Organizers of a global genome conference have called for an independent investigation into a Chinese scientist who claims to have created the world's first genetically edited babies, describing his research as "deeply disturbing."
In a statement wrapping up the Second International Summit on Human Genome Editing in Hong Kong, the event's organizing board said He Jiankui's research was "irresponsible" and called for an assessment to "verify this claim and to ascertain whether the claimed DNA modifications have occurred."
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He, an associate professor at the Southern University of Science and Technology in Shenzhen, sent shock waves through the scientific community on Monday when he announced in a video posted online that two ostensibly healthy twin girls had been born this month from embryos altered to make them resistant to HIV.
The board, made of up 14 leading geneticists from around the world, warned that even if He's claims are verified, the procedure failed to conform with international norms.
"Its flaws include an inadequate medical indication, a poorly designed study protocol, a failure to meet ethical standards for protecting the welfare of research subjects, and a lack of transparency in the development, review, and conduct of the clinical procedures," the statement said.
Presenting his findings for the first time at the summit on Wednesday, He publicly defended his work, saying he felt "proud" of his achievement. He also raised the possibility of a third child being born, after announcing that a separate woman was pregnant at an early stage with a modified embryo.
He's research has raised serious ethical questions around the transparency of gene editing and sparked calls from some attending the event for a globally binding code of conduct.
Clinical use of genetic editing 'irresponsible'
Scientists reiterated an agreement made at the previous conference in 2015, that said it would be irresponsible to use such genetic editing until safety issues had been dealt with.
"While we applaud the rapid advance of somatic gene editing into clinical trials, we continue to believe that proceeding with any clinical use of germline editing remains irresponsible at this time," the statement said.
Germline gene-editing refers to genetic changes in every cell, that will be passed on to future generations. This is different to somatic (body) cell gene-editing, whereby only existing cells are targeted and the changes made are not passed on to future offspring.
Conference Chairman and Nobel laureate David Baltimore acknowledged that verifying He's claims would be challenging as no one knows who or where his subjects are.
"We have called for an investigation but we haven't laid out how to do it, because it depends on what kind of cooperation we get from him," Baltimore said.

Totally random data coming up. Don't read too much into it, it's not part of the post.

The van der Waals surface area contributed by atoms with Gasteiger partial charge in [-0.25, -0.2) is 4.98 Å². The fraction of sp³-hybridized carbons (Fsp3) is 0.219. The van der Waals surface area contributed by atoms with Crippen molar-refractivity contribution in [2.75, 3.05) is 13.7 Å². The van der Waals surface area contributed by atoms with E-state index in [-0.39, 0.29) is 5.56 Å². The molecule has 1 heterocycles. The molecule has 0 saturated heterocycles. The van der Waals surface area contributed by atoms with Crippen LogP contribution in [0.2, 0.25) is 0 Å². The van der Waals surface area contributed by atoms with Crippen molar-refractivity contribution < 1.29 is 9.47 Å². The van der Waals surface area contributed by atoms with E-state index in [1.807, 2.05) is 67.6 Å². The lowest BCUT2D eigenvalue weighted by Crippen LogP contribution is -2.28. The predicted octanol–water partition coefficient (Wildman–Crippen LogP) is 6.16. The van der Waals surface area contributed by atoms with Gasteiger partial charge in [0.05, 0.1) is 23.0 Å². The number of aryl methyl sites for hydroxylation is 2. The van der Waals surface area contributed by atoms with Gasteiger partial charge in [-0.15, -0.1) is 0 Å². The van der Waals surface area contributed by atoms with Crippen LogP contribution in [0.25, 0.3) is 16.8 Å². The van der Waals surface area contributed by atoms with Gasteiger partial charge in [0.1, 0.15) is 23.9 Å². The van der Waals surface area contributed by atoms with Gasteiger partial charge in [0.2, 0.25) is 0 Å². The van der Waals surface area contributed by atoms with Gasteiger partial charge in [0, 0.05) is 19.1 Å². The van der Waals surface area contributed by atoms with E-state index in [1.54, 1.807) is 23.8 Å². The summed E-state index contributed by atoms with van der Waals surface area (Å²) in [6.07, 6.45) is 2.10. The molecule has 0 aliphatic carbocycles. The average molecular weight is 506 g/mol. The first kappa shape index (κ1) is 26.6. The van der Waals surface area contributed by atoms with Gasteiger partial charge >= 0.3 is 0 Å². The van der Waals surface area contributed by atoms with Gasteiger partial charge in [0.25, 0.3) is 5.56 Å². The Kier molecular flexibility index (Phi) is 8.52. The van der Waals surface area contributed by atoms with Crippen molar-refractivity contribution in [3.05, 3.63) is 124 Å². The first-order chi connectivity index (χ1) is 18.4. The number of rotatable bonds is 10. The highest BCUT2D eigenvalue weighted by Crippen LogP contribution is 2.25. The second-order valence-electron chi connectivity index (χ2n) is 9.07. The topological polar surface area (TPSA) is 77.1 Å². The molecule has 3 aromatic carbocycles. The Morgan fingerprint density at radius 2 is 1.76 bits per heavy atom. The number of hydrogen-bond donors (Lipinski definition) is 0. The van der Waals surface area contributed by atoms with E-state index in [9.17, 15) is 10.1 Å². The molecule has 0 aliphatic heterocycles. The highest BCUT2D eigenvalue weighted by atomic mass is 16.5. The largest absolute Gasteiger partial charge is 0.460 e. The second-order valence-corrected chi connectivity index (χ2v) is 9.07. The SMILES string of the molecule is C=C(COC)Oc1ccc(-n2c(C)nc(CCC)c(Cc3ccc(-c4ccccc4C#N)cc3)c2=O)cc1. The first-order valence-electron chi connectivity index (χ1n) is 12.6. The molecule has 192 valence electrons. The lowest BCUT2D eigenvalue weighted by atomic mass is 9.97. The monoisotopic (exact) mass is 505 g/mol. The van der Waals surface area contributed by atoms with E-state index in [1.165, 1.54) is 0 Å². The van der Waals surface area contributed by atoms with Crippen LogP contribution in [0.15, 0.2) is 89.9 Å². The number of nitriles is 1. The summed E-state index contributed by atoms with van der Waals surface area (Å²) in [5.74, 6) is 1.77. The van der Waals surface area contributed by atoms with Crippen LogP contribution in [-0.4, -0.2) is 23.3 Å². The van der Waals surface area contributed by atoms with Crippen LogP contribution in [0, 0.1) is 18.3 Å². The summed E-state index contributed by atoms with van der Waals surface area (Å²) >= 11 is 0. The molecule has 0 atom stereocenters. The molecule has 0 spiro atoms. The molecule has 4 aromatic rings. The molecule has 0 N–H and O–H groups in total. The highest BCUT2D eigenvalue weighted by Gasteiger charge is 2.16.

Separately, He is the subject of an investigation by the Chinese government.
In a joint statement issued Monday, more than 120 Chinese scientists condemned He's use of the CRISPR-Cas9 gene-editing tool as a "huge blow" to the reputation of Chinese biomedical research.
"It's extremely unfair to Chinese scientists who are diligent, innovative and defending the bottom line of scientific ethics," they wrote, adding that "directly experimenting on humans is nothing but crazy."
Both the hospital named in He's ethical approval documents, and the university he is affiliated with, have denied any involvement in the procedures.
Organizers on Thursday proposed establishing standards for preclinical evidence and accuracy of gene modification that include "enforceable standards of professional behavior."
Currently, each country has their own rules and regulations surrounding gene-editing.
Scientific community 'needs to do more'
Speaking in a question-and-answer session after He's presentation on Wednesday, Baltimore said the case showed that "there has been a failure of self-regulation by the scientific community because of the lack of transparency."
That He could tinker with life changing technology away from the eyes of regulators has caught many in the scientific community on the back foot.
"We did not know this was coming," Jennifer Doudna, professor of chemistry and molecular and cell biology at UC Berkeley and one of the co-inventors of CRISPR told CNN.
"I hope this is a wake-up call for everybody to recognize that while this technology is incredibly exciting, this is an important moment where we need to grapple with responsibility of managing this technology going forward."
Days before the conference Feng Zhang, also a co-inventor CRISPR, and member of the Broad Institute of MIT and Harvard, called for a moratorium on using the technology to edit the genes of babies.
"The technology is still very early and there are a lot of challenges that need to be resolved," he told CNN. Zhang acknowledged that regulating this type of research would be difficult but said it was important to come up with "a set of requirements for how to put forward a comprehensive and informative application for experimental medicine development."
"We can do more on that front," he said.